top of page

Is the reoccupation of Kherson possible?

The facts on the ground speak for themselves in Kherson. The population of the city has been reduced from almost 300,000 before the second Russian invasion of Ukraine in February 2022 to as few as 20,000 to 30,000 people today. There is only one mainstream supermarket functioning, and all its windows have been smashed out. You have to pass through wooden walls to enter and leave it. The supermarket shuts at 5pm, as do virtually all other shops in the town, and this is the de facto curfew hour. Nobody can be seen on the streets after 5pm. This remains until about 8am each morning. There is only one functioning hotel, and only one functioning restaurant. Virtually every building has signs of bomb damage in the centre. The waterside area is devastated. Snipers face off against one-another at this, the narrowest point on the front line, approximately 100 metres from one-another over the Dnipro River at its narrowest point. There is no civilian governing administration, aside from a handful of police cars barely directing traffic. Kherson is lawless and depopulated. Such few people as remain are just waiting for the Russians to come back.

Foreigners are now officially prohibited from entry to Kherson, even with military press passes, without the permission of the military governor of Kherson. (The civilian governor has long since ceased to matter; the civilian government is not providing any services to the citizens.) That permission is not being granted. The handful of foreigners remaining in Kherson Oblast are strongly being advised to leave. Shells rain down upon the city of Kherson every 5 to 10 minutes, 24 hours a day. The Russians are engaged in a concerted campaign of driving everyone out of the city that they can. This is why they pound the city day by day. Since the November 2022 Russian evacuation of Kherson, the Russian Armed Forces have improved their supply lines so that now the quantity of munitions they can cause to reach the south bank of the Dnipro River is virtually limitless.

Moreover the numbers of Russian troops explains everything. Despite the population of Kherson being reduced to 20,000 to 30,000, the Russians are estimated to have amassed 50,000 to 60,000 troops on the south bank of the Dnipro River opposite Kherson. This is more than twice the size of the population of the city they are standing off against. They manifestly intend, somehow or other, to reoccupy Kherson. Incidentally, it has been reported that African mercenaries, presumably hired by the Wagner Group, are amongst the Russian troops amassing opposite the city of Kherson. The Russians do not need so many troops to hold the south bank of that part of the river, which is mostly muddy marshland, unless they are intent to fighting again for Kherson having now regrouped and refreshed their supply lines. This is what a number of members of the Ukrainian Armed Forces privately think and all the evidence suggests as much.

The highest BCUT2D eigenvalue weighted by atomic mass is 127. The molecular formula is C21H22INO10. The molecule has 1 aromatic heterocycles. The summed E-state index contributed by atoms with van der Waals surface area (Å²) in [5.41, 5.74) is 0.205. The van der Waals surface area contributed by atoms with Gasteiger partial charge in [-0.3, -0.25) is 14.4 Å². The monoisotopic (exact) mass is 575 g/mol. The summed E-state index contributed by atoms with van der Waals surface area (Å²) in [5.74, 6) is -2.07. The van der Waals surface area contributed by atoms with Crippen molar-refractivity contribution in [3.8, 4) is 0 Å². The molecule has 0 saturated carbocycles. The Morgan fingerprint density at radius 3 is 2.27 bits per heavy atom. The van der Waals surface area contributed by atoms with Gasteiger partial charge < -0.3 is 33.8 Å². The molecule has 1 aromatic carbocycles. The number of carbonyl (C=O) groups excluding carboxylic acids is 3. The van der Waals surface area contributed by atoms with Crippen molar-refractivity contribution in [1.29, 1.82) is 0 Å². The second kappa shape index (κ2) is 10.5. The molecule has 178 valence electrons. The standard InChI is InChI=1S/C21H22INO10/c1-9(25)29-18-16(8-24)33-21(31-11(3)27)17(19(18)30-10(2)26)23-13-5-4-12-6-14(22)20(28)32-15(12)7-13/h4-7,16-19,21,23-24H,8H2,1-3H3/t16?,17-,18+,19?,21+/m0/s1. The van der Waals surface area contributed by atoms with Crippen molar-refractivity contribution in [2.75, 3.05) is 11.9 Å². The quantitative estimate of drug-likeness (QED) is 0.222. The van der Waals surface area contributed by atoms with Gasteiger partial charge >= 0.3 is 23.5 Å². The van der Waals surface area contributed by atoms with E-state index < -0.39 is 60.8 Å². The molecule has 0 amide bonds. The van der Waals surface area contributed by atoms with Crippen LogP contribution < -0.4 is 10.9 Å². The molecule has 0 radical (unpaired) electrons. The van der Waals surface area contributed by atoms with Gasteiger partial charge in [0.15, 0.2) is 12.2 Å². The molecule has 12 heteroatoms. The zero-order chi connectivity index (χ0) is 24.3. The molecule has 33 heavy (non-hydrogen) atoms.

How would the Russians cross the river to occupy Kherson? They might pontoon the river, either in central Kherson or by reconstructing the Antonov Bridge just outside the city that they destroyed when evacuating the city in November 2022. How would they get past the units of Ukrainian snipers that line the riverfront? Presumably in tanks. Once they have established their bridgehead, whatever it may be, they can be expected to engage in ferocious street-to-street fighting with the Ukrainian Armed Forces as literally every building is fought over during a period of weeks and months. This was the model in Stalingrad, the model in Bakhmut, and now in all likelihood it will be the model for the 2024 battle for Kherson.

The Ukrainians will not give up without a fight; but a tremendous redeployment of resources will be necessary if the Ukrainians are to resist. In any event there will be nothing left of the city after the battle, and it will need to be rebuilt from scratch by whoever ends up winning that war. What is the West doing in the interim, while the Russians build us such mammoth military capacity opposite the city they intend to retake? Why are NATO member state peacekeepers not deploying to Kherson immediately, to prevent the relentless Russian bombardment? Why are they not deploying their own state-of-the-art howitzers and mortars to respond to the Russian artillery? Will the West let Kherson be destroyed in the course of a creeping Russian takeover as every single thing in the city is destroyed? Maybe; but that would be a disgrace and it would not serve NATO member states’ strategic objectives to see Kherson, the jewel of Ukrainian resistance efforts early in the war, fall back into Russian hands and be completely destroyed.

All military and political logic and common sense mandates the West to take steps now, in 2024, to defend Kherson and to place NATO troops in harm’s way to act as impromptu peacekeepers. Only this will make the Russians think again about their insidious plans for Kherson. The Kremlin sees 2024 as the West’s year of weakness, and they intend to take advantage of it. We should anticipate that strategy and react as quickly as possible.


bottom of page